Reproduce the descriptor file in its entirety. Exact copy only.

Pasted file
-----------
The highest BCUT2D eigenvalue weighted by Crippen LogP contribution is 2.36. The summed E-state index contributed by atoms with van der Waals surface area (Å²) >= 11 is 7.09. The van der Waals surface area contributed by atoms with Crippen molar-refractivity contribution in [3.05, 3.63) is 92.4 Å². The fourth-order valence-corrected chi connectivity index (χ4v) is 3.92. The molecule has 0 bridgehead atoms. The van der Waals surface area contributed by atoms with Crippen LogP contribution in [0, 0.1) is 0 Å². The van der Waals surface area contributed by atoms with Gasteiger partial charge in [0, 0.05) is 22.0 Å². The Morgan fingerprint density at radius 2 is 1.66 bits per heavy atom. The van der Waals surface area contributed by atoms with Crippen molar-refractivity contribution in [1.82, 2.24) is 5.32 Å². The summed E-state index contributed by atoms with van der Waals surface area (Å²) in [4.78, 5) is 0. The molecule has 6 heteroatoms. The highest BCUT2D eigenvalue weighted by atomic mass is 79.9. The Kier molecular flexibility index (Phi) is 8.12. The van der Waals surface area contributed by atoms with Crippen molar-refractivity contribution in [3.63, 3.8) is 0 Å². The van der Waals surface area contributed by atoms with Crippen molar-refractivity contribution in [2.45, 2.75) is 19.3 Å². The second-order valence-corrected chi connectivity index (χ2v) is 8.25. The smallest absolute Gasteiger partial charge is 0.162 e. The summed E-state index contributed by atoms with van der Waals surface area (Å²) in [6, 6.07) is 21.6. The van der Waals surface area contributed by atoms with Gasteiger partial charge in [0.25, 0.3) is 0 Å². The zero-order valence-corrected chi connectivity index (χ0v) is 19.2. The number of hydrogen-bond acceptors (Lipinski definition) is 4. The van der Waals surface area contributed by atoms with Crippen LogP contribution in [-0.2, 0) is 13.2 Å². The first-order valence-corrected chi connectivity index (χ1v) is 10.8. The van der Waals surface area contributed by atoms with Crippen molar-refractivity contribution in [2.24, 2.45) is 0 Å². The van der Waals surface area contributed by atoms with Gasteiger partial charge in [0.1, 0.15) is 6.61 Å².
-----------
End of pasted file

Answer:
The highest BCUT2D eigenvalue weighted by Crippen LogP contribution is 2.36. The summed E-state index contributed by atoms with van der Waals surface area (Å²) >= 11 is 7.09. The van der Waals surface area contributed by atoms with Crippen molar-refractivity contribution in [3.05, 3.63) is 92.4 Å². The fourth-order valence-corrected chi connectivity index (χ4v) is 3.92. The molecule has 0 bridgehead atoms. The van der Waals surface area contributed by atoms with Crippen LogP contribution in [0, 0.1) is 0 Å². The van der Waals surface area contributed by atoms with Gasteiger partial charge in [0, 0.05) is 22.0 Å². The Morgan fingerprint density at radius 2 is 1.66 bits per heavy atom. The van der Waals surface area contributed by atoms with Crippen molar-refractivity contribution in [1.82, 2.24) is 5.32 Å². The summed E-state index contributed by atoms with van der Waals surface area (Å²) in [4.78, 5) is 0. The molecule has 6 heteroatoms. The highest BCUT2D eigenvalue weighted by atomic mass is 79.9. The Kier molecular flexibility index (Phi) is 8.12. The van der Waals surface area contributed by atoms with Crippen molar-refractivity contribution in [3.63, 3.8) is 0 Å². The van der Waals surface area contributed by atoms with Crippen molar-refractivity contribution in [2.45, 2.75) is 19.3 Å². The second-order valence-corrected chi connectivity index (χ2v) is 8.25. The smallest absolute Gasteiger partial charge is 0.162 e. The summed E-state index contributed by atoms with van der Waals surface area (Å²) in [6, 6.07) is 21.6. The van der Waals surface area contributed by atoms with Gasteiger partial charge in [0.25, 0.3) is 0 Å². The zero-order valence-corrected chi connectivity index (χ0v) is 19.2. The number of hydrogen-bond acceptors (Lipinski definition) is 4. The van der Waals surface area contributed by atoms with Crippen LogP contribution in [-0.2, 0) is 13.2 Å². The first-order valence-corrected chi connectivity index (χ1v) is 10.8. The van der Waals surface area contributed by atoms with Crippen molar-refractivity contribution in [2.24, 2.45) is 0 Å². The van der Waals surface area contributed by atoms with Gasteiger partial charge in [0.1, 0.15) is 6.61 Å².